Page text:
The beautiful new edition of The Pollinator Garden Planning Deck is now available at your favorite bookseller!

Native, hand-collected perennial flower seeds • Pollinator plants for local pickup

Our project combines many approaches

The property comprises 3 acres of floodplain agricultural land, bounded by the Connecticut River on the North, traditional tractor farms on the East and West, and a dirt town road (50 feet to the Connecticut River) on the South.

The purpose of the project is to apply several different approaches to the goal of creating a sustainable, low carbon footprint, market-and-sustenance, 4-season farm that builds soil, restores habitat, and inspires healthy, local eating and environmentally-responsible living. We aim to be a positive contributor, feeding solar energy to the grid, and practicing low-environmental-impact techniques to produce safe food for a local market. One long-term goal will be to add an education component. We sell garlic for cash as seed to another organic farm, and plan to add horseradish as a market crop. We also aim to start a Winter CSA, offering greenhouse crops grown using organic techniques (spinach, kale, turnips) in unheated greenhouses. We feed 6 members of our family vegetables year-round, including herbs. Perhaps we will add chickens and/or bees. It is not allowed to construct a residence on this floodplain farm, so we reside 2 miles away via bike path.

The farm has four discrete sections:

  • a “summer farm”, riverside, with 30 raised beds and one greenhouse
  • an orchard/berry field. The orchard is being developed according to permaculture techniques (guilds and interplanting).
  • a 2-acre “natural” section, intended as pollinator and wildlife habitat.
  • a “winter farm,” adjacent to the town road, which has 2 unheated winter greenhouses. This area is planted with cover crops for compost (sunflowers, buckwheat, red clover, chamomile), and a hazelburt tree windbreak. We will install a small solar array to cover all the electrical needs of starting seeds in one of the greenhouses; the array will be grid-tied, so all surplus energy will flow to other customers. We will explore alternative energy storage techniques (suitable for floodplains, such as earthbag thermal mass walls) for the winter greenhouses.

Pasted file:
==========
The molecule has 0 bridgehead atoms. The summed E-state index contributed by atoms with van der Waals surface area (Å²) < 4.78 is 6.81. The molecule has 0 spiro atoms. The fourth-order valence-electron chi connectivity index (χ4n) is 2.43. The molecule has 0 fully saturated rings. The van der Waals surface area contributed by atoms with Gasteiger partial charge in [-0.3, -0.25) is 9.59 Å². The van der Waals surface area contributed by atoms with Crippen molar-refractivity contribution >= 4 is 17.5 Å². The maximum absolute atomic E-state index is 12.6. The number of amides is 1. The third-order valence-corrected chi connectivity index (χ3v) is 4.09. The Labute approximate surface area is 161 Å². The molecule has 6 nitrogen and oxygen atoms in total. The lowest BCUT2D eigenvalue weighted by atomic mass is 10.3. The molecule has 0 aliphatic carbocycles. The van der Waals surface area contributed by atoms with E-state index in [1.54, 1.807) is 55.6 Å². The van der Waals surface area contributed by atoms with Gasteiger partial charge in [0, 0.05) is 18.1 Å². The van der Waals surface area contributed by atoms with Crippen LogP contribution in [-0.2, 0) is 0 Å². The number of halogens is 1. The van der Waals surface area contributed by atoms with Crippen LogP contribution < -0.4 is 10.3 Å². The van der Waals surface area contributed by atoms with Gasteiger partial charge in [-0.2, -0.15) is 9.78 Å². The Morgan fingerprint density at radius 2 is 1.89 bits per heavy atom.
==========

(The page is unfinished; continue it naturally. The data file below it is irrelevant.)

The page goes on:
We hand-cultivate raised beds on one-half acre of land, and also in 3 unheated greenhouses, using GROWbiointensive farming techniques. Two acres are to be kept as pollinator and wildlife habitat. There is also a riparian section/campsite, where mints, nettle, comfrey, violets, and sumac thrive. We do not use a tractor. After initial double-digging of beds to aerate the compacted soil (the land was long farmed according to conventional techniques, but has lain fallow for several years); we aim to maintain them without tilling. We plant paths with clover, and unplanted beds with cover crops, so very little soil is exposed to erosion. We do not irrigate; rather, we fill troughs from a point well, and hand water as necessary. We aim to grow our own compost and fertilizer/nutrients (60% of our crops are for this purpose), so as to minimize the need to bring resources in from other farms, and also to provide habitat for pollinators, birds, and wildlife.

Teachers and greatest influences:
John Jeavons, Ecology Action: GROWBiointensive Mini-Farming

  • 60% of our crops are for compost
  • hand-farming
  • grow as many calories and compost as possible in the smallest possible area with the fewest resources and least amount of effort

Elliot Coleman, Four Season Farm
Toby Hemenway, Permaculture concepts (Gaia’s Garden)
Dave Jacke, Eric Toensmeier, Edible Forest Garden
One Straw Revolution (Fukuoka)

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